Storyteller, songwriter and picture-book maker David Massengill ‘emigrated’ from Tennessee to the Greenwich Village folk scene in 1976 with a dulcimer and a dream of bohemian nirvana. Forty years later, he’s still walking the streets around Washington Square, playing the same many-storied coffee houses as Bob Dylan and Dave Van Ronk – whose memoir The Mayor of MacDougal Streetinspired the movie Inside Llewyn Davis – and, crucially, keeping the American folk tradition alive as both performer and teacher.
A participant in the songwriting circle begun by the late Jack Hardy, with whom he sang as the Folk Brothers, Massengill also takes his song and picture-book workshops on the road to schools and family centres, an inspirational artist-in-residence sharing a great tradition.
Massengill’s songwriting style ranges from tragic mountain ballads to tender love songs and iconic political narratives. He sees himself following in the footsteps of Woody Guthrie, explaining: ‘Sometimes I write songs that don’t have a narrative, but my favourite songs to write are the ones that tell a story.’ At once new but seemingly also ancient, those songs include ‘On the Road to Fairfax County’, recorded by Joan Baez and the Roches. David Bromberg, Chad Mitchell, Lucy Kaplansky, Tom Russell and Nanci Griffith have also recorded Massingill songs, as did his mentor, Dave Van Ronk, who once said David ‘took the dull out of dulcimer’.
The concert takes place at The Egg on New York State Plaza in Albany, and it marks the opening of an exhibition featuring instruments, photographs and memorabilia from the Jean Ritchie Estate. Both are part of an ongoing exploration of the New York folk revival, celebrated in the Egg’s Living Legacy series. The concert and the exhibition is in partnership with Bringing It All Back Home, a project of Square Roots Productions.
Dan Schatzhas been playing folk music since he was a child in Kensington, Maryland, and he is now a Grammy-nominated singer, songwriter and multi-instrumentalist and producer. He co-produced and performed on the internationally acclaimed double album Dear Jean: Artists Celebrate Jean Ritchie, featuring among others Janis Ian, Judy Collins, Peggy Seeger, Archie Fisher and Kathy Mattea, as well as Ritchie herself.
In the New York Times of 28 February 1962, music critic Robert Shelton wrote of a new talent, a titian-haired young woman down in New York City from her native Toronto. He was mesmerised by ‘her distinct, true-pitched singing in a firm sweet soprano’ and by her ‘honesty and warmth’ on stage.
The singer was Bonnie Dobson, and she had already toured with Sonny Terry and Brownie McGhee and Lightnin’ Hopkins, having been talent-spotted while a student at the University of Toronto. Her first ‘proper gig’ was on 6 May 1960 at the Exodus Club in Denver, Colorado where she was earning $125 a week – a fortune in those days. For a few years, she never looked back, basing herself first in Chicago and then in New York’s Greenwich Village, crucible of the folk revival. It was while playing at the Ash Grove in Los Angeles that a late-night conversation about the horrors of a nuclear winter (it was the height of the cold war) led Bonnie to start scribbling her first song. Unsure as to its qualities, she sang it down the phone to a friend, who pronounced it ‘all right’ so she sang it the next night at the Ash Grove. ‘Morning Dew’ featured in her set at the 1961 Mariposa Folk Festival and she recorded the song for Broadside Magazine in 1962 (it was released in 2000 on The Best of Broadside 1962-1988). It was showcased again when she played Gerde’s Folk City, the Greenwich Village club that was the launch pad for so many talents, not least Bob Dylan, and it featured on the live album Bonnie recorded at the club.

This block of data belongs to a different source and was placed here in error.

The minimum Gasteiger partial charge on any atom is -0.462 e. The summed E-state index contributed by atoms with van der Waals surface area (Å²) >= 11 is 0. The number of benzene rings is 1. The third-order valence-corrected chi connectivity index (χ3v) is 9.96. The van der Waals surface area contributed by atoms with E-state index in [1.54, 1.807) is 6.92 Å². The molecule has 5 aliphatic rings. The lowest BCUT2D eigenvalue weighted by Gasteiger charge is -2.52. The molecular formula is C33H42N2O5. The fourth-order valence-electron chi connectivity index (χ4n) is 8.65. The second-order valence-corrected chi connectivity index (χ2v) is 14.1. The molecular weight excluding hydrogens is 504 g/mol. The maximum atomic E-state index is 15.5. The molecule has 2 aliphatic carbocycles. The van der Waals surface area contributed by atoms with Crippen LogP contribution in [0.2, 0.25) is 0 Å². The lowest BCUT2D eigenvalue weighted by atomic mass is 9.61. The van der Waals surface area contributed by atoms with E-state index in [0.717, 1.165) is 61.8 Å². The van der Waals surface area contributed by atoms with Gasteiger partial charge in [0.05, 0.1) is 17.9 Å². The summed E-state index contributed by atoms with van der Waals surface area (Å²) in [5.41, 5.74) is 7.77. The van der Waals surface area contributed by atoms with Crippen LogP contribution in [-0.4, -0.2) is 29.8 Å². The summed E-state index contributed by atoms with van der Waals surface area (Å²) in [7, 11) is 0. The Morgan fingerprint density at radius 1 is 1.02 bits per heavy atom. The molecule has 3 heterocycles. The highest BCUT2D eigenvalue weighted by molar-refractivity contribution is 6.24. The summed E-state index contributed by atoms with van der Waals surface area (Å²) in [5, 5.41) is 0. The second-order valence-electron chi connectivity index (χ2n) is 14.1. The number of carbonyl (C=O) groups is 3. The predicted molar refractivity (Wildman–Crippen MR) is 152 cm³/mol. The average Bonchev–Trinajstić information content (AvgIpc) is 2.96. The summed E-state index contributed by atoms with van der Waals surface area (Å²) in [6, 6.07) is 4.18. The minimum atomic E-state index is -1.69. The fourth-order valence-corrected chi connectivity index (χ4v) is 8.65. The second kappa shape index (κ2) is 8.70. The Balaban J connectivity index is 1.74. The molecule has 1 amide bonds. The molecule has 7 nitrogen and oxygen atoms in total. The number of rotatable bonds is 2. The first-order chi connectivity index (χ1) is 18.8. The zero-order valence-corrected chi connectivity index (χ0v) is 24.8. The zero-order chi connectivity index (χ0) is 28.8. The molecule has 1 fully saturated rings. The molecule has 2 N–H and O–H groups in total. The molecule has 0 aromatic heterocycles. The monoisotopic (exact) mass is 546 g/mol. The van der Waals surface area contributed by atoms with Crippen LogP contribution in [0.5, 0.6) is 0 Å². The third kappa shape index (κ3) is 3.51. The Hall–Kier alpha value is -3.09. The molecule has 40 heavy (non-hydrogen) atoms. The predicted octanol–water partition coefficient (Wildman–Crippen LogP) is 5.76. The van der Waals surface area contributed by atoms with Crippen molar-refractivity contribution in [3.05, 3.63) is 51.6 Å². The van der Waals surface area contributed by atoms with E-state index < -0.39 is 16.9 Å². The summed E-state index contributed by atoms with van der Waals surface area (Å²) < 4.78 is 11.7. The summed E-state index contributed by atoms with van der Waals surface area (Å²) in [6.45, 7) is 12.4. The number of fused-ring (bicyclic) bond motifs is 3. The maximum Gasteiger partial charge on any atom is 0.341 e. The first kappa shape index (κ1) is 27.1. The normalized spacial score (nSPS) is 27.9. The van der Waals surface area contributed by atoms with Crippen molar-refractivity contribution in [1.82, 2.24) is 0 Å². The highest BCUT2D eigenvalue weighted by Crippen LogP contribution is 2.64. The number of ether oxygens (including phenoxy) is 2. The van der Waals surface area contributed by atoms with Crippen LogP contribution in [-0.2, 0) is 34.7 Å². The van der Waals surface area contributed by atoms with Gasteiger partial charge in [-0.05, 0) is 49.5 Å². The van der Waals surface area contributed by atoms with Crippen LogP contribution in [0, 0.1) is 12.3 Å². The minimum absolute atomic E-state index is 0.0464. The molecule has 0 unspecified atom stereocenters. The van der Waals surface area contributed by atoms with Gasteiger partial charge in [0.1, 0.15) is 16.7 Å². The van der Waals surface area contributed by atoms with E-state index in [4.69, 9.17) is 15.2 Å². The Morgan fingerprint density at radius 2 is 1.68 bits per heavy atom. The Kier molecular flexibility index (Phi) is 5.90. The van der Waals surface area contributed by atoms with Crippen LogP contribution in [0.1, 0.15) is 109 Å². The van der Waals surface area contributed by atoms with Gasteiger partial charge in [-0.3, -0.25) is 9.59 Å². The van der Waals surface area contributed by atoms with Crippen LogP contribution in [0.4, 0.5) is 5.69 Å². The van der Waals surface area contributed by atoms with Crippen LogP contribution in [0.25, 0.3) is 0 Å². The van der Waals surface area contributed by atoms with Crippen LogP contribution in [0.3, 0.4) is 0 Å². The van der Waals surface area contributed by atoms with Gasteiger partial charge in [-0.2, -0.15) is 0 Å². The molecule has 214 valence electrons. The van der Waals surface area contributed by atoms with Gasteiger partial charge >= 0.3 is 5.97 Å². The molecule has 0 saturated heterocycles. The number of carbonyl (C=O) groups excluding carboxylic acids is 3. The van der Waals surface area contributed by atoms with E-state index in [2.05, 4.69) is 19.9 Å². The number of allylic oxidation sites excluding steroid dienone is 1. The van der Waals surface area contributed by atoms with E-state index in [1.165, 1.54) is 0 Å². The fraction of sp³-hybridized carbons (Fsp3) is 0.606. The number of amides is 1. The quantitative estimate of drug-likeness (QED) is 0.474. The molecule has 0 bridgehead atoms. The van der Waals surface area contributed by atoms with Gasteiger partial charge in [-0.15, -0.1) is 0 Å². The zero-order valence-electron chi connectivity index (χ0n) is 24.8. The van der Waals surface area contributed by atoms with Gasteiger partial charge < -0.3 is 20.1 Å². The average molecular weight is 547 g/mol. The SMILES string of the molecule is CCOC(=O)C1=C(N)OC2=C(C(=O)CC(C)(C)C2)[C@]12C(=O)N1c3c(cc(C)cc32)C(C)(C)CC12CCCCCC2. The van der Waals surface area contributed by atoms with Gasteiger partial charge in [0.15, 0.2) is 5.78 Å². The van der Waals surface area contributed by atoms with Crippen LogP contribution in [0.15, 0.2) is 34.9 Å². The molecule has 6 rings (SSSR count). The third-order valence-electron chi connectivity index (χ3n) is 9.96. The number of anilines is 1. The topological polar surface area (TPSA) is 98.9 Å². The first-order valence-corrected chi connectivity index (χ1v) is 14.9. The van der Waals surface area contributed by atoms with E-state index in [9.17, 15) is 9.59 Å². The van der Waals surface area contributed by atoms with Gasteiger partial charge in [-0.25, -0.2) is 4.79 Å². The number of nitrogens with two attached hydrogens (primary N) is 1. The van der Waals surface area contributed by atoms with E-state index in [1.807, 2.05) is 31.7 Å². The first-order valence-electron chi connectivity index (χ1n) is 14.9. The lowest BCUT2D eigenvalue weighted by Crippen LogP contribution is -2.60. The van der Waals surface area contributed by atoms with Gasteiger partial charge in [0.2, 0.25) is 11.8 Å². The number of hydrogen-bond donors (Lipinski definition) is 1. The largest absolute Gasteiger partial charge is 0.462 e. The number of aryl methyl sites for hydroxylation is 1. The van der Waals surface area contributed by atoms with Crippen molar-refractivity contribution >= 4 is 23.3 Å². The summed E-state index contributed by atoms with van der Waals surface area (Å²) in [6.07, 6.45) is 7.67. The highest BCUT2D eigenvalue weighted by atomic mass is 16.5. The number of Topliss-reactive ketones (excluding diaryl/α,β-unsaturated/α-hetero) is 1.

An anti-war classic, ‘Morning Dew’ has since acquired cult status, recorded first by Fred Neil, then by Tim Rose, who changed some of the lyrics and claimed a co-writing credit to which he was not entitled. Eventually Bonnie would fight a legal battle to wrest rights and royalties back. Meanwhile, ‘Morning Dew’ became something of a signature song for the Grateful Dead, who introduced it into their repertoire at the Human Be-In in San Francisco’s Golden Gate Park in January 1967, and it was covered by the Allman Brothers, Jeff Beck, Nazareth, Devo, Lulu and Robert Plant, with whom Bonnie sang it at a Bert Jansch tribute concert in London in 2013.
That night represented a new beginning for Bonnie, who moved to London in 1969, married an Englishman, became a mother and eventually embarked on a degree in politics, philosophy and history, going on to work as an academic administrator at Birkbeck College. Consciously or otherwise, her music career was put on hold, though in 2007 Jarvis Cocker persuaded her to step out for a Meltdown concert, The Lost Ladies of Canadian Folk, at London’s Southbank. Bonnie stole the show but again things went quiet until Guardian music critic Robin Denselow introduced her to Hornbeam Recordings, who signed her as their third act after her old friends Tom Paley and Spider John Koerner. Then Robert Plant called…
The third of three children, Bonnie’s father was a union organiser. She remembers going to see the great Paul Robeson in concert when she was 13 years old and, even earlier, when she was 10, a class teacher introduced her to the Weavers, further piquing her interest in folk music. ‘I guess I was about 12 and Pete Seeger came up to Toronto to give a concert,’ she told Rock and Reel. ‘That was the first time I’d heard him. I’ve never known anyone connect with an audience like he did. At the end he asked for requests and I said could you sing “Come All Ye Fair and Tender Maidens”? He looked at me and said “You’re too young to know about that!”’ Adding a couple of years to her age, she managed to get a job at Camp Beaver, a summer camp for kids which was next door to an adult camp where, every Saturday, folk singers, including Seeger, would come up from the States to give a concert. By the time Bonnie was into her teens, she was steeped in folk music and it was folk music promoter Marty Bochner, whose kids she babysat, who made the introductions which led to that first US tour.